How does this relate to fetishism?

Let’s describe a plausible scenario of creating a Gannt chart with dependencies in a project. Our project consists of changes in three integrative products and ten teams of engineers across these products. In the beginning, product managers in each of the products create a list of requirements, and lay them
down on a Gantt chart, and then they work together to combine a composite Gannt chart to visualize the expected work on the entire project, including all three products.

So far there is some waste in this approach, yet it could be attributed to a necessary waste2.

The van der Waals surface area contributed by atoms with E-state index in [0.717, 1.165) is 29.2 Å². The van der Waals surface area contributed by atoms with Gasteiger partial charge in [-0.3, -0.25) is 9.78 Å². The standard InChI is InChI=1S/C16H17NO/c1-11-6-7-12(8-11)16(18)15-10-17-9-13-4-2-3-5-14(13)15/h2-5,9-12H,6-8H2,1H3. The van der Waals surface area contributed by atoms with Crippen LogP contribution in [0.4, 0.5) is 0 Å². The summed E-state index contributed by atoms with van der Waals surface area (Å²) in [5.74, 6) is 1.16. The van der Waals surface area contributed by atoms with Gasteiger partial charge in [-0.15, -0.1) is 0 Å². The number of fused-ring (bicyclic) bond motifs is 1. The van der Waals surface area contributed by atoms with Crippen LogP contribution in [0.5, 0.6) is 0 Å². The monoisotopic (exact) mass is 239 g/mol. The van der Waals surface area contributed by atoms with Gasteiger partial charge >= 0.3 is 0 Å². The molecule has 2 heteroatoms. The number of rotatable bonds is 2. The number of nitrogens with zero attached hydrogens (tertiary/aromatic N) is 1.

At this point I wish to draw your attention to a feature of Gannt charts: the milestones, typically denoted as a diamond symbol (‘‘), as in the chart above.

In order to meet a milestone we need to know whether there are dependencies between tasks, and in our plausible story, the VP development has asked all teams to provide all dependencies in the project: which team/person you depend upon, and which team/person depends on you. “Please provide this
information by end of the week”, said the manager.

Of course, none of this can occur in your organization. This is only hypothetical. A hypothetical plausible scenario.

The result is that all teams and all their managers are now engaged in reviewing all the activities to be completed by the end of the project, attempting to provide dependencies.

This is likely the complete opposite of principle #7 of the agile manifesto: “Working software is the primary measure of progress”.